– Lewis Carroll, “Alice in Wonderland”
It’s the environment we live in that shapes who we are and fashions most of our values and outlooks, isn’t it? But, cultivating our perception of life and introducing us to its realities, our surroundings also place us in a tight cubicle of vapid dogmas and stereotypes. We become bound by the screwy standards and norms society imposes on us and are driven by the bandwagon effect, so we go with the flow of vanilla habits that have infiltrated the world for God knows how long. We may then pull the plug on studying and instead pay for essays from writing services our friends tout while spending idle Friday nights following a thrill-seeking life of partying. Inherently dependent on our personal connections, we can’t help but rely heavily on the social setting from where we explore (or only pretend to explore) the good old world.
The lackluster lifestyle of mainstream social culture proves to be especially intimidating for the unfortunate social categories in which people feature peculiar types of behavior and mental capacity. Yes, for people impaired with a disorder, it can be challenging to integrate into society and meet its arbitrary norms mostly designed for “normal” individuals, as many highbrows of great morals dub them.
Being “addicted” to and influenced by the harsh social mentality as dramatically as other social groups are, the mentally unwell can’t help but accept and even embrace the gross and dopey stereotypes encompassing their distinctiveness. And, given the disparaging way that society approaches the mentally challenged, what this mistreated social group is forced to put up with is quite discomforting, and, let’s face it, downright horrible.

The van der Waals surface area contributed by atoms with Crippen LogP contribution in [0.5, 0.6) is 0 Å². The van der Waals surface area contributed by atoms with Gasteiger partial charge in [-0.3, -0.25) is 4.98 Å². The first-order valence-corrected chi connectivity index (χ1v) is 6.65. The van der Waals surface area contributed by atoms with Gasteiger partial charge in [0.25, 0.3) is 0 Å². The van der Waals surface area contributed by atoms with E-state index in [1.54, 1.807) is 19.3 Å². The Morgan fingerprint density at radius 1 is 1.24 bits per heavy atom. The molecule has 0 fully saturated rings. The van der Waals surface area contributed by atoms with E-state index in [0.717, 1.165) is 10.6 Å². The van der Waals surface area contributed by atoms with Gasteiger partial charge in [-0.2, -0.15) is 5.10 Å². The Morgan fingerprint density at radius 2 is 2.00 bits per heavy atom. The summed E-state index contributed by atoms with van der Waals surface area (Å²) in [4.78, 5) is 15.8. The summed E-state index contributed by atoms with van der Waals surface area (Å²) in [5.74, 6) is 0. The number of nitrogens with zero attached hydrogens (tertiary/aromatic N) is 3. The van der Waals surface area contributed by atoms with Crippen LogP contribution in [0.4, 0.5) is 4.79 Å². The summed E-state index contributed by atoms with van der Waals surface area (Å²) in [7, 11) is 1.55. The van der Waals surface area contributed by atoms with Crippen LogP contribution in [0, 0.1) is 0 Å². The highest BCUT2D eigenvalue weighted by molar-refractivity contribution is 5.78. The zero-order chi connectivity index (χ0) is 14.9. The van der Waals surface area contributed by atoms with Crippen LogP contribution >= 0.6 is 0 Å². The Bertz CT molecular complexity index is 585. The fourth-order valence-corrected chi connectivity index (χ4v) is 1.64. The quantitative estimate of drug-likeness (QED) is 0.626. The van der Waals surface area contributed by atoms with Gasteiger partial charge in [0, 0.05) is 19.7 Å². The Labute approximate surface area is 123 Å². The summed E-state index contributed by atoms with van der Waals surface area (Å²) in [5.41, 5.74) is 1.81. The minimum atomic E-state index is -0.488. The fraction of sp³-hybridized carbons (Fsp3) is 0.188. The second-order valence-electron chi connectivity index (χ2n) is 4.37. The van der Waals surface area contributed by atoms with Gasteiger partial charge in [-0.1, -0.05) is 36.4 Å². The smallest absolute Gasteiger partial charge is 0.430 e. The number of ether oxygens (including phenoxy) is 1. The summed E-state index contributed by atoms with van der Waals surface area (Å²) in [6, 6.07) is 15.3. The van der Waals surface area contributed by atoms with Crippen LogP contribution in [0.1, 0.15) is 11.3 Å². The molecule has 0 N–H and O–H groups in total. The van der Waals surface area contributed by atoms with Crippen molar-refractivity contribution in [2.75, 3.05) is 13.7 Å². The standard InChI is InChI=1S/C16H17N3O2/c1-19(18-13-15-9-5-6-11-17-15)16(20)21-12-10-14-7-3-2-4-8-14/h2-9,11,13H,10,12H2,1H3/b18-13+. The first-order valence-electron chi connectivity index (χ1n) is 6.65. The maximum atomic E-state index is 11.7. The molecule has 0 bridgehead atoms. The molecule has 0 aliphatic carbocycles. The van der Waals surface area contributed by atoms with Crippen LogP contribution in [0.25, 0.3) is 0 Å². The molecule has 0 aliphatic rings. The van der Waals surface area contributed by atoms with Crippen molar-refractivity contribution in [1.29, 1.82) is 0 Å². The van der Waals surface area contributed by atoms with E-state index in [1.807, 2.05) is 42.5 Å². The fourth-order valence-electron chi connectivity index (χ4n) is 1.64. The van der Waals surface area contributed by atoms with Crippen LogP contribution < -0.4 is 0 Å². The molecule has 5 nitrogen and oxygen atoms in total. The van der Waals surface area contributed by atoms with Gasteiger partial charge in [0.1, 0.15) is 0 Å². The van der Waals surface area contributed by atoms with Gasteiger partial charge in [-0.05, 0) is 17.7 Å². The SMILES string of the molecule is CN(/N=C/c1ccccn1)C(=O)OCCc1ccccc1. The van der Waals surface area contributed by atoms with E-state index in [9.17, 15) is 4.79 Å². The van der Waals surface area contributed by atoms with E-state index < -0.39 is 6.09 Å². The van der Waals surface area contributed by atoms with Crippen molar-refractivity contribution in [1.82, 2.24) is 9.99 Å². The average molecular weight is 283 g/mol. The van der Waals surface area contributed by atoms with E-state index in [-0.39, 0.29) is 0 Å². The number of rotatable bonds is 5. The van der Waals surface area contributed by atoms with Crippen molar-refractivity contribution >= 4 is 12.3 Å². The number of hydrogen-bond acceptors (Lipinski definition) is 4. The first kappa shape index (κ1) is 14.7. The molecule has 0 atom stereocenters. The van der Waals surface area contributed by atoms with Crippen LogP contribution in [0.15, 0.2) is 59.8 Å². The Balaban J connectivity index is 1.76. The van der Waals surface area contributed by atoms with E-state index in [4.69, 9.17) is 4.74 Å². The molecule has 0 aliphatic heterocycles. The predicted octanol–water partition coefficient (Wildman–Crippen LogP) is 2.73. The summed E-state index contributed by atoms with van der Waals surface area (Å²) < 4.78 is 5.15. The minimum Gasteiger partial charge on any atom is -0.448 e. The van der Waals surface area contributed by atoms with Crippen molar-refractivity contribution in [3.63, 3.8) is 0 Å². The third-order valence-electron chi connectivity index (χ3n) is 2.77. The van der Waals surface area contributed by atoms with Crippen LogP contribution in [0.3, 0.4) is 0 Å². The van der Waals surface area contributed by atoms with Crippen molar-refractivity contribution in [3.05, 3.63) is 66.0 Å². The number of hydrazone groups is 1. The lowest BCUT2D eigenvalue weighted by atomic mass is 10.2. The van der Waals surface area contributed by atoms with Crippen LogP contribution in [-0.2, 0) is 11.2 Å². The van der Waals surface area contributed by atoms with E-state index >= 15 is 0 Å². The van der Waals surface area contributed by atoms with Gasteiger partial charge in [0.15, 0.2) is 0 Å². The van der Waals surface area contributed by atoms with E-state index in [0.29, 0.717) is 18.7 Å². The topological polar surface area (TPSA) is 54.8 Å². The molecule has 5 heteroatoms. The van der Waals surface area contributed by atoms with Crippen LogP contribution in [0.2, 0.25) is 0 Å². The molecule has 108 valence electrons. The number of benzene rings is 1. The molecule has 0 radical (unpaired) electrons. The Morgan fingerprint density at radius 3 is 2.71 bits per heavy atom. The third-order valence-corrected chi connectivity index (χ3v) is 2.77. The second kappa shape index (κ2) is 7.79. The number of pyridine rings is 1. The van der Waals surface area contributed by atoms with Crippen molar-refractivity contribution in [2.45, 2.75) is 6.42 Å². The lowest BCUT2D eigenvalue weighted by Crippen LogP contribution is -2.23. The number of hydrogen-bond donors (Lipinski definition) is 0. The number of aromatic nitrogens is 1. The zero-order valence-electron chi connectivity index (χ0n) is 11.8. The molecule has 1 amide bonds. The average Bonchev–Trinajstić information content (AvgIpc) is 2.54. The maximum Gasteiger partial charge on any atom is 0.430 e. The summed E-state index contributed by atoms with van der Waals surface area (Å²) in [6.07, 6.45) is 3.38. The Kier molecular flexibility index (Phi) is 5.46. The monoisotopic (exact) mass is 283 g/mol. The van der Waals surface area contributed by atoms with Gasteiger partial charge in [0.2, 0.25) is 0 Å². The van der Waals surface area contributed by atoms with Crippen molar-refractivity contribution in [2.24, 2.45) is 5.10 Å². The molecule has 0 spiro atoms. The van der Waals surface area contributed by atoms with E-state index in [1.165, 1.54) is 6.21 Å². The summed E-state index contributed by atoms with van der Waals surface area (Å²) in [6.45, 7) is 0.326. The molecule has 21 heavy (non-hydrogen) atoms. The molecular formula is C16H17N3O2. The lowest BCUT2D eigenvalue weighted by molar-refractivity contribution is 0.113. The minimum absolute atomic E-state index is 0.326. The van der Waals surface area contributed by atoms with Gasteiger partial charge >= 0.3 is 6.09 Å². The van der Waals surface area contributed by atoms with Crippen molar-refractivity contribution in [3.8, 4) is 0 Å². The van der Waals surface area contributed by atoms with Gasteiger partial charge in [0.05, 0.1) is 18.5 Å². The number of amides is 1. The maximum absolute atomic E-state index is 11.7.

How Does Society Act Toward the Intellectually Disabled?
The unyielding stigma around mental diseases has prompted society to cold-shoulder the people afflicted by them in a crass and demoralizing way. What does this widely debated and severely criticized stigma constitute, then? Repelled by the idiosyncrasies that the mentally challenged feature, most people develop rather biased and hateful attitudes toward this social group, shunning any interaction with its representatives and subjecting them to extreme violence and terror. According to a study conducted by psychologist Bernice A. Perscolido in 2013, despite the higher awareness of the mental incapacity phenomenon today, modern society does tend to stigmatize it, giving an unbearably hard time to the individuals subjected to this impairment.